The book also combined this emphasis for demands to radically reconsider organisational questions, long a fixation for the left, since in the absence of wealth or inherited power, organisation is the only resource to hand. The book argued for decentralisation and the substitution of hierarchy with participatory structures which they hoped would stave off tendencies to stagnation in parties and movements.
‘Beyond the Fragments’ involved a sophisticated and nuanced argument, but like all good teachers, it spawned a litter of epigones.
For some activists, subjective experience would come to completely obliterate any attempt to establish a common, agreed, objective analysis of the world. Participatory democracy in social movements warped into the bizarre dogma of horizontalism, which held that movements should not empower leadership or agency of any kind.
The disruption to movements proposing an assault on the institutions of power wrought by horizontalism, combined with the resistance of ‘being’, of simply inhabiting an oppressed identity and subjective experience, naturally militates against any ultimate programme. The manifesto form of politics, so synonymous with the revolutionary left in the 20th century, has been abandoned by some. One danger is that it is abandoned to groups like Generation Identity.
Indeed, the obscurantism fostered by some of these theories works better for the far right than for the radical left. Culture wars favour the side with the largest cultural war chest – and groups like Generation Identity (the name, very carefully chosen of course) have flag, faith, family and the whole weight of mythological tradition stretching back thousands of years.
Aleksandr Dugin, perhaps the world’s leading fascist intellectual, openly embraces the new mood of subjective experience as moral and intellectual legitimacy. His ‘Fourth Political Theory’ holds that the established enlightenment attitudes to objective truth should be replaced by a plethora of relative national truths, each equally real to the peoples who hold them. The argument has been thoroughly road tested in defence of the homophobic and anti-democratic policies in Putin’s Russia.
In the meantime, it is not the radical right but what leading ‘68 activist Tariq Ali calls the ‘extreme centre’ that holds all the power. The hope that the degrading of social conservatism would undermine the commanding powers of the capitalist order proved misguided.
In large part, this is because capitalism has proven itself highly culturally flexible. It has typically absorbed the challenges of the so called ‘culture wars’, albeit at the most superficial level.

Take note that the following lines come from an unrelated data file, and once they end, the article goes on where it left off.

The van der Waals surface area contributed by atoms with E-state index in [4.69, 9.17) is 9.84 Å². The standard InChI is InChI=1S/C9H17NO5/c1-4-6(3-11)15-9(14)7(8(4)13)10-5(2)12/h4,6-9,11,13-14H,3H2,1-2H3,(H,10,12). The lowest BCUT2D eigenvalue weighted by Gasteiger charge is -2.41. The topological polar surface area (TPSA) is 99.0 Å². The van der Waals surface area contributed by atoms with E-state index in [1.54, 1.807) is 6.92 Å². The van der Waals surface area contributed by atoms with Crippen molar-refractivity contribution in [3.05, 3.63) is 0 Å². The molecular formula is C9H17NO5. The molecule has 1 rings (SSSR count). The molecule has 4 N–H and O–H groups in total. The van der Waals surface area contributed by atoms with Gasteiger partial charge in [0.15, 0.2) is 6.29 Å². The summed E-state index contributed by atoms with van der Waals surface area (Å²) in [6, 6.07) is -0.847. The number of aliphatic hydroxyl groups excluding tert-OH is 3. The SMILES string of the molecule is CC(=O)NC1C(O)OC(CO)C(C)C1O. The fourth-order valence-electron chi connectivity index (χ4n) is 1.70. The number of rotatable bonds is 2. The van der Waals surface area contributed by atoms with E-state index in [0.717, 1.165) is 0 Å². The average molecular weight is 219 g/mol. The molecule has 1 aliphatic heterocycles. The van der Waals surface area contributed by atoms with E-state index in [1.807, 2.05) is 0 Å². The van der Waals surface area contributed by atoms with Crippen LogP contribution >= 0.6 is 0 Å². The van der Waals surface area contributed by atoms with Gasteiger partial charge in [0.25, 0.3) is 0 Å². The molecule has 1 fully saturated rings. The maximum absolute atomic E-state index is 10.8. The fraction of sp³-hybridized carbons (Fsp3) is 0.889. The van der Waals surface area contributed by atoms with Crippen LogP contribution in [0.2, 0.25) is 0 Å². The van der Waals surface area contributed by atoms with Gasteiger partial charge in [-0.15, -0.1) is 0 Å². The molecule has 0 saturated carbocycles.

Indeed, as Glasgow University sociologist Neil Davidson told me, the modern neoliberal form of capitalism is well suited to absorbing at least some demands for personal freedoms.
“I think that it is trite to say that ’68 led directly to neoliberalism, as some writers have done; but certain types of ‘freedom’, particularly to consume, are not just compatible with capitalism, but supportive of it,” Davidson said. “Think – if you can bear to – of the career of Richard Branson. I suppose the point is that if certain types of real freedom (and I’m thinking about freedom from sexism and racism rather than freedom to smoke cannabis) cannot be achieved in socialist ways they will be delivered in capitalist ways, so long as the middle classes find them in their interest.”
A nightmare scenario is foreseeable, where the very real economic and state power of the extreme centre goes without serious challenge, while the left slowly loses the war of identity to the far right.
But that is not the state of play now. Indeed, recent decades have been marked by the increasing scale and frequency of protest movements. In opposition to war, the official response to the economic crisis and austerity and in protest to Trump and official state racism, mass movements have trained collective organisation and aspiration against the institutions of power, against, far more often than not, the extreme centre.
The capacity therefore exists, for a revival of the left.
The ‘68ers launched their wave of dissent as part of a ‘new left’. It represented, particularly in Europe, a departure from two political forces – traditional social democracy and the official ‘Moscow line’ Communist parties.